Australia and Germany - shared strengths

Australia and Germany have emerged from the global financial crisis with our national economic reputations enhanced.

Australia and Germany have outward-focused economies that take advantage of the opportunities of global growth.

Both show the tangible rewards from investing in technology and the digital economy.

Australia remains at the cutting edge of research and development.

The quality of our scientific research institutions is ranked 10 out of 133 countries.

Australia has produced 14 Nobel Prize winners, 13 of these have been in science.

We have developed a number of global innovations, including Google Maps, pacemakers, polymer bank notes, wireless networking technology, Cochlear’s bionic ear, the cervical cancer vaccine (Gardasil), and the flu treatment (Relenza), to name just a few.

Germany is also a world leader in innovation.

You are at the forefront of science, research, clean energy and technology.

Australia is second only to Japan as a collaborative research partner with Germany in the Asia Pacific region.

It is a partnership that is strong and will bring about important innovations.

This year, the CSIRO signed a Memorandum of Understanding with the Max Planck Institute for Radio Astronomy and the Fraunhofer Institute for Solar Energy Systems to foster scientific and research cooperation in renewable energy.

It follows two further initiatives last year by the Australian and German governments supporting research in solar photovoltaics, nanotechnology, environmental research and technologies, information and communication technologies, geosciences and marine sciences.

And Australia looks forward to working closely with Germany in these areas.

Germany-Australia relations

Germany is Australia's 10th largest trading partner (the second largest among EU countries) with a total of $14 billion of total trade recorded between the two countries in 2009.

Germany is currently Australia’s seventh largest investor and our two-way investment is valued at $78 billion.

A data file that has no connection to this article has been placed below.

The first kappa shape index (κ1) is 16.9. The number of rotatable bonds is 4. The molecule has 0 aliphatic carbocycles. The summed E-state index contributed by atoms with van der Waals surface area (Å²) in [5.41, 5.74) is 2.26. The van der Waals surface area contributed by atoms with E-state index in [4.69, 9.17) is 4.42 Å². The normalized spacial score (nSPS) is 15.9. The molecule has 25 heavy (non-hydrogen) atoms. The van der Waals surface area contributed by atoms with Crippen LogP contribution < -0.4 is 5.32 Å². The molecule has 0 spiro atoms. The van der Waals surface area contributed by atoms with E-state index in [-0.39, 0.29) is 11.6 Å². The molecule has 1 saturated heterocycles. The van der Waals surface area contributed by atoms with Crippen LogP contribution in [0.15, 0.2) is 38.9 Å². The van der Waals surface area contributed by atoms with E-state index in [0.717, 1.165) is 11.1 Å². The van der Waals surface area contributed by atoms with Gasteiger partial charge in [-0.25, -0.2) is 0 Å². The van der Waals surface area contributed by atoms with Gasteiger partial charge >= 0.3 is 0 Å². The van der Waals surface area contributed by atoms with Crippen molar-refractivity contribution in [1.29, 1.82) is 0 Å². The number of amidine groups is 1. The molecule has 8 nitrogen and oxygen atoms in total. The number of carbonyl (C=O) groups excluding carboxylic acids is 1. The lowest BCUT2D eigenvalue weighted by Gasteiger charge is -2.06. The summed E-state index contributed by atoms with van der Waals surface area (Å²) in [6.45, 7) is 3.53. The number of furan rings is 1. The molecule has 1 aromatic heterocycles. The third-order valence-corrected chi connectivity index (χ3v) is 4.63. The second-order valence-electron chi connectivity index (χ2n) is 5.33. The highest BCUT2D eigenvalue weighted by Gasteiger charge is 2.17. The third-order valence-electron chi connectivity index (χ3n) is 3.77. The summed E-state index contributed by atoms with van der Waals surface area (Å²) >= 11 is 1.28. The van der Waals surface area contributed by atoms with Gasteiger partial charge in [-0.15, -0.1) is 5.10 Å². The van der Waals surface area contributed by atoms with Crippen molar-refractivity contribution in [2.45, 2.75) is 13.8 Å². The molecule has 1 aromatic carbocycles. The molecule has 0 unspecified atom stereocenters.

Germany is currently also the largest source of foreign students from Europe studying in Australia.

Australia hosts over 650 German-owned businesses, including 340 German subsidiary companies which employ more than 100,000 people.

Research is one of many fields where Australia and Germany share strong bonds.

And these bonds are strengthening and expanding.

We share strong political links, with regular high-level visits between our two countries.

We work closely together on the foreign policy challenges of the world.

We are close partners in security policy – including Afghanistan where tragically both our countries have lost brave soldiers.

Our strong commercial links are growing yearly.

And now through CeBIT we are growing our engagement in this vital ICT sector for the future.

This is an important global tradeshow.

Important for both our economies.

Important also for the continued innovation that the ICT sector will generate.

Important for revolutionising the way in which business does business - in driving the next generation of productivity reform.

Important in driving energy efficiency.

Important in driving the renewable energy sector.

Important in improving healthcare - irrespective of distance.

Important in the education revolution - irrespective of distance.

Important too in reforming the way government itself does its work in delivering services across the nation.

In changing radically the way in which foreign industries do their work.

Minister Westerwelle and I are both active in the twitterverse.

Both using social media to get important information to the travelling public - travel advisories around the world.

The economic needs, the social needs, are great.

And so are the business opportunities, both for Germany and Australia.

So let’s work on this great, path-breaking enterprise for the future.

Good for Germany.

Good for Australia.

Good also for the world.

ENDS